Unexpected friendships can bridge age gaps, offering layers of complexity and richness of flavor that isn’t often present in friendships with those of us who are the same age. Different from peer-to-peer relationships, these friendships foster community and transparency in a most unexpected way.
We recently chatted via email with Ungrind regular contributor Marian Green and her mentor and friend, Karen Trigg, about their unexpected friendship. We invite you to listen in.
Ungrind: Karen, how did you and Marian first meet?
Karen: I first met Marian in a Tuesday morning Bible study at our church. The class was on spiritual mothering. I was in my 40’s. Marian was in her 20’s. That morning I don’t think either of us had a clue what a special friendship we would form. It’s a friendship birthed from a gentle whisper I initially heard eight years ago.
Ungrind: What do you mean by a “gentle whisper?”
Karen: I had just been through a season of learning to be still and hear the voice of the Lord. As I stepped away from the position I held with a local youth ministry, and pleaded with God to show me what path He desired for me to take, He clearly prompted me to invest in the lives of young women.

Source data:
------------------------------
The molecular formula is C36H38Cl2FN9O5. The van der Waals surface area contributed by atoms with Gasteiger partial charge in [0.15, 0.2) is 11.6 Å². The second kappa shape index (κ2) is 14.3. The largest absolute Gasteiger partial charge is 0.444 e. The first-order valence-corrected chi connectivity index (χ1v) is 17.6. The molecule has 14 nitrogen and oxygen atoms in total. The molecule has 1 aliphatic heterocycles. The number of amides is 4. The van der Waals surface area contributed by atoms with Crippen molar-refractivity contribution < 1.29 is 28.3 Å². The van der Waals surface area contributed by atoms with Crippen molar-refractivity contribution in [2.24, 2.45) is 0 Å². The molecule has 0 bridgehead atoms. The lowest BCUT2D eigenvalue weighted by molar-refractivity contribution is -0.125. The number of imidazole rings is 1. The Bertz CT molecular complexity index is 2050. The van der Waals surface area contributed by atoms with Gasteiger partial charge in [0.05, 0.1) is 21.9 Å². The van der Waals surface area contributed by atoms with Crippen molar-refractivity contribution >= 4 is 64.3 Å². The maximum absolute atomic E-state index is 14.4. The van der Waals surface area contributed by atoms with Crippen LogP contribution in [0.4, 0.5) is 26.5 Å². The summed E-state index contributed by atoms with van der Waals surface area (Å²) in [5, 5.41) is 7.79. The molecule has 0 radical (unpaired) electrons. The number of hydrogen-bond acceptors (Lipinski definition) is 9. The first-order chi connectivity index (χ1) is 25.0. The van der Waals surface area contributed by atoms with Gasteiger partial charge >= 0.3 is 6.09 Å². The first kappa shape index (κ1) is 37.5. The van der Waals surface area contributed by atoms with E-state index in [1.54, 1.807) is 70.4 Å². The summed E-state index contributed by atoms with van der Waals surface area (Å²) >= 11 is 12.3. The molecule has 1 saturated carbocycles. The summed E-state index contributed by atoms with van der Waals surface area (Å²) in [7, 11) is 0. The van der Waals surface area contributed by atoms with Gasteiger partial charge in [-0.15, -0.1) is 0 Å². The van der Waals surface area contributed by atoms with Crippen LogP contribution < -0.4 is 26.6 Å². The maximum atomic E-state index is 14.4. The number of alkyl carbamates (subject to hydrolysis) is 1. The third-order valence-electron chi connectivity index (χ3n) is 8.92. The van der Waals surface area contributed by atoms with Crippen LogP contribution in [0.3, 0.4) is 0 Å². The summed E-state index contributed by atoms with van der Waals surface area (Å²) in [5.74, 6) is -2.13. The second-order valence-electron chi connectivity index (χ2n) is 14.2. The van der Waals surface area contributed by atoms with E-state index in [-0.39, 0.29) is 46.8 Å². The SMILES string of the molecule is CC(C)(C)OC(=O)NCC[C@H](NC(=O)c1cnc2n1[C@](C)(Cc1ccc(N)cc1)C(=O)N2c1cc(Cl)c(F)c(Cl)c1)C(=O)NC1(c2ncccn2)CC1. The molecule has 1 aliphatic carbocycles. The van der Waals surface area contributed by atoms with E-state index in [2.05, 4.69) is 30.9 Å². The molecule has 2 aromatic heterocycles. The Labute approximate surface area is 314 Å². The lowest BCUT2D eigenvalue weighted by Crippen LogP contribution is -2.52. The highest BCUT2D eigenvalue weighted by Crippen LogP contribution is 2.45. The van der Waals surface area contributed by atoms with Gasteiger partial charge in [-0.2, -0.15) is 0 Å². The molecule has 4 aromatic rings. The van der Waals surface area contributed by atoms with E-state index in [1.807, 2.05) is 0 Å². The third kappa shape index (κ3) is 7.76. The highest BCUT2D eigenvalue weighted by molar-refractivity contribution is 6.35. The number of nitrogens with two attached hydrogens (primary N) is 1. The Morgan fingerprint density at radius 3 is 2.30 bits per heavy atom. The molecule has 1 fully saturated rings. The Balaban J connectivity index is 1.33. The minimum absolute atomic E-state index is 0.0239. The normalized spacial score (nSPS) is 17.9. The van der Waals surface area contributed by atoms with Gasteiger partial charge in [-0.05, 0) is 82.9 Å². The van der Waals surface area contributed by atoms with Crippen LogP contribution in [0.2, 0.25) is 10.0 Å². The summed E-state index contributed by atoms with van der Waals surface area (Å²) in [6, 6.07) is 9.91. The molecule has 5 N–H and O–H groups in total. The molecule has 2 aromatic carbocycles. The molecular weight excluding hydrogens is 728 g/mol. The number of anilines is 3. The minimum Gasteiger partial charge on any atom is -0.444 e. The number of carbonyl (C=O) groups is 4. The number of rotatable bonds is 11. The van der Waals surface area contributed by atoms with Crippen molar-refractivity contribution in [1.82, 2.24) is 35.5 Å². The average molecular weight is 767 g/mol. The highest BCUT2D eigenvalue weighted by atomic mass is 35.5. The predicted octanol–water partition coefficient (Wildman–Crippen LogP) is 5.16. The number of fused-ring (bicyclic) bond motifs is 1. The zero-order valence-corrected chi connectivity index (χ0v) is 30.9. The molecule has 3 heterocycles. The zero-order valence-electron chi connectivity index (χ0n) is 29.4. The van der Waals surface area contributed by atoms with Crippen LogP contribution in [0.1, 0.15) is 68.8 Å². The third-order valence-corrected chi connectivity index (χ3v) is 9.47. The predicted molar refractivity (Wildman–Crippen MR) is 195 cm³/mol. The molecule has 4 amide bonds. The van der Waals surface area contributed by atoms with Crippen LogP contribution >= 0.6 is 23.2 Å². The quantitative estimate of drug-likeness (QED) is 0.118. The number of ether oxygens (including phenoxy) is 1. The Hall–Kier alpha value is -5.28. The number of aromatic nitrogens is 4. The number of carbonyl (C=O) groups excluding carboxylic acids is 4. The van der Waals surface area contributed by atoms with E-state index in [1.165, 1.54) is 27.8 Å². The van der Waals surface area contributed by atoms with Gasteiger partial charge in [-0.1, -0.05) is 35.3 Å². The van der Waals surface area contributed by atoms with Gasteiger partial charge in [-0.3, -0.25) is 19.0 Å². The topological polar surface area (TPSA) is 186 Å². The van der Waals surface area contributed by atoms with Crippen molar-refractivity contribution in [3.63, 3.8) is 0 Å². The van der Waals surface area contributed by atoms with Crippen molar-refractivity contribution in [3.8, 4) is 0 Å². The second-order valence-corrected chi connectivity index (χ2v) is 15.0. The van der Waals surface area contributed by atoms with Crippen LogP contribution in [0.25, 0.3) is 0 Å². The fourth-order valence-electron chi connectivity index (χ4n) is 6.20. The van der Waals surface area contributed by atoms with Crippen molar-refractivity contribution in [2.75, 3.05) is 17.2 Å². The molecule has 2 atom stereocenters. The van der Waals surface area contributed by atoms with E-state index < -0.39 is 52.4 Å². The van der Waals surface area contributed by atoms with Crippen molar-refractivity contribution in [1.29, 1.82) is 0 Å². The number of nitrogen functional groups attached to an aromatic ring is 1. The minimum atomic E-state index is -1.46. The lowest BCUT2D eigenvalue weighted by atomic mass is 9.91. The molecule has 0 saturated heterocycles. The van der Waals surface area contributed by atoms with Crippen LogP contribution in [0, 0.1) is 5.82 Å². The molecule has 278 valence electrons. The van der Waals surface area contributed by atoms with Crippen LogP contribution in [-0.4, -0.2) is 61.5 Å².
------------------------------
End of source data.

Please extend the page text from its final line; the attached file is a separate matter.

Working with the youth ministry, my position was more administrative. This new prompting was much different — I was being asked to invest in these young women on a very personal level. They were in their 20’s and 30’s and were asking for these relationships. They desired transparency in all things.
Ungrind: Did you feel prepared to take on this new challenge?
Karen: The thought terrified me. All I could think was, Who? Me? No way!! I don’t have what it takes. I would have no idea where to begin. And I certainly don’t know if I have anything to offer.
But at the same time, I couldn’t ignore that it was the voice of the Lord asking me. He desired for me to allow Him to use my gifts — the gifts He created me with—in order to build up the Body of Christ. He assured me that if I would trust and say yes, He would equip me for the task to which I was called.
Ungrind: Did you realize what you were stepping into?